A finding of unsatisfactory professional conduct1 has been made against a duty lawyer who did not advise his client of a possible mental health defence and the desirability of seeking an adjournment.
The solicitor, acting in his capacity as a duty lawyer under instructions and on behalf of his client, entered a plea of guilty to a stalking charge and two minor drug offences. The client was then sentenced to probation for two years and a restraining order of five years, with no conviction recorded.
The solicitor had only received the client’s file on the morning the matter was to be heard in court. However, prior to the matter being heard, he had been made aware that the client was subject to an intensive treatment order and that a mental health report was outstanding.
The Legal Practice Committee said that the “Respondent did not advise the client that the outstanding mental health assessment might provide him with a potential mental health defence to the stalking charge…”,2 and did not advise of the desirability to seek an adjournment while awaiting the final assessment.3
In light of the circumstances, the client later “…successfully applied to have the plea of guilty vacated and the stalking charge was ultimately dismissed, with the restraining order remaining in place”.4
The issues for consideration were whether the failure to advise of the possible defence and the desirability of seeking an adjournment amounted to unsatisfactory professional conduct; and whether a public reprimand was justified in the circumstances.
The respondent agreed that the conduct fell substantially short of the standard of competence and diligence that a member of the public was entitled to expect of a reasonably competent legal practitioner.5 In finding the conduct amounted to unsatisfactory professional conduct, the Legal Practice Committee considered the vulnerability of the client, the desirability of having the report prior to a plea being entered, and the failure to advise of the possible defence and desirability of seeking an adjournment.6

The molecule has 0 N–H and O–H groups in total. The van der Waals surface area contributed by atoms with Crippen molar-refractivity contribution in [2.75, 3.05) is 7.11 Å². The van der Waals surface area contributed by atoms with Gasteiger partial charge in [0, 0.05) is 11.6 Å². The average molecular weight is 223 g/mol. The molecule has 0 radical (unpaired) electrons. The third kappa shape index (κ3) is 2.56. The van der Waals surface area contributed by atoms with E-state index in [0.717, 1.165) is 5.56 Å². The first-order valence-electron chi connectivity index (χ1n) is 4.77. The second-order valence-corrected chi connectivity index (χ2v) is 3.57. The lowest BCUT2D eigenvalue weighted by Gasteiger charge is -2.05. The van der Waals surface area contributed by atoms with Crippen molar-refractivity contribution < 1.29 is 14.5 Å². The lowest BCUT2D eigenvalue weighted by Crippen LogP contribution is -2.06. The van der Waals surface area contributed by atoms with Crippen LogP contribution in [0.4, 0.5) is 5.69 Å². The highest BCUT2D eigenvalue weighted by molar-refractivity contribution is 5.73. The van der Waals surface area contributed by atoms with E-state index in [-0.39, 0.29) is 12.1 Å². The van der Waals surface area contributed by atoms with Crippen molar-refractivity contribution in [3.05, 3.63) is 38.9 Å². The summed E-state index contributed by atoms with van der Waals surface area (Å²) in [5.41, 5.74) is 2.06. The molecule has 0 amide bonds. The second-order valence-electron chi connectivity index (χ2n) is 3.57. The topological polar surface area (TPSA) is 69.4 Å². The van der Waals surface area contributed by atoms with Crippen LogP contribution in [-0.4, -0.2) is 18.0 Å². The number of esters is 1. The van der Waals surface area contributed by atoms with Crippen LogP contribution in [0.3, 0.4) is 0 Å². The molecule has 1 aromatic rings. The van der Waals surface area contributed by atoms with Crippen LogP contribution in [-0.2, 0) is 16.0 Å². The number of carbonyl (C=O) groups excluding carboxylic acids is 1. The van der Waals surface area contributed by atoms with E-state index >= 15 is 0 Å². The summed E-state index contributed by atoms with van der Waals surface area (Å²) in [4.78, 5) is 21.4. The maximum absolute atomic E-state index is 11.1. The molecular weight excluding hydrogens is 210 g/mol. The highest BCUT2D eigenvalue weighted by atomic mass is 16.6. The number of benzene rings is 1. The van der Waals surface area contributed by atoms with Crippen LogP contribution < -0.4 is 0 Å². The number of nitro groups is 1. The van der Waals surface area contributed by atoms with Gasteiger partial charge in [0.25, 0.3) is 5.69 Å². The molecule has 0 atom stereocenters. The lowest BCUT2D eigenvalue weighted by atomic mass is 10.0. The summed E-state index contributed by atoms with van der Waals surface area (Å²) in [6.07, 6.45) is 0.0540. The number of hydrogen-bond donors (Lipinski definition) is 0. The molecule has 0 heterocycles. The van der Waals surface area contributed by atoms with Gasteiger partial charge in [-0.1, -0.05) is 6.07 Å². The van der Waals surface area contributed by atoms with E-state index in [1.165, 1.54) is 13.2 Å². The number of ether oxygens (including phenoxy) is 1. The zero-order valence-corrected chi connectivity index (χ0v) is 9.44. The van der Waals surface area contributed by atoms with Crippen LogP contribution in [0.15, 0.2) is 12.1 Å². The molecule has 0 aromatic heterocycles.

The committee found the respondent’s conduct was in breach of rule 4.1.1 and rule 7.1 of the Australian Solicitors Conduct Rules 2012.
The committee then turned to consider the appropriate penalty, and particularly whether a public reprimand under Section 458(2) of the Legal Profession Act 2007 (Qld) was appropriate. The committee noted “…the objective of protection of the public and the maintenance of proper professional standards and the need to deter the practitioner and other practitioners from engaging in like conduct”.7
The committee also noted that “…it is paramount that practitioners are mindful of their obligation to always exercise appropriate legal reasoning when advising their client or, alternatively, to seek the indulgence of the Court or the opposing party to afford them adequate time to properly consider the matter”8 and that “…these are fitting circumstances for a general deterrence”.9
The respondent raised a number of factors for the committee’s consideration with respect to whether a private reprimand was justified, including that “the Respondent was representing the client in hurried circumstances, with limited time to prepare, through no fault of his own”, and that “…there were no permanent consequences for the client as a result of the Respondent’s failing”.10
The committee, however, found that “…like factors are frequently raised by way of mitigation in the defence of any discipline action, such that they do not amount to special circumstances warranting a private, as opposed to a public, reprimand”.11
Ultimately the committee ordered that the respondent be publicly reprimanded; that the respondent pay the costs of the applicant in the amount of $2000; and that the decision be published on the Disciplinary Register of the Legal Services Commission website and the Legal Practice Committee website.12
Lauren Bicknell is a law graduate in the Queensland Law Society Ethics and Practice Centre. This article has been approved by Grace van Baarle, Manager, Ethics Solicitor, QLS Ethics and Practice Centre.
1 Legal Services Commissioner v Corbin LPC 01/2020 (1 December 2020) 2 (Corbin).
2 Ibid 2.
4 Ibid 4.
5 Ibid 3; Legal Profession Act 2007 (Qld) s418.
6 Corbin (n1) 2.
8 Ibid 3.
10 Ibid 4.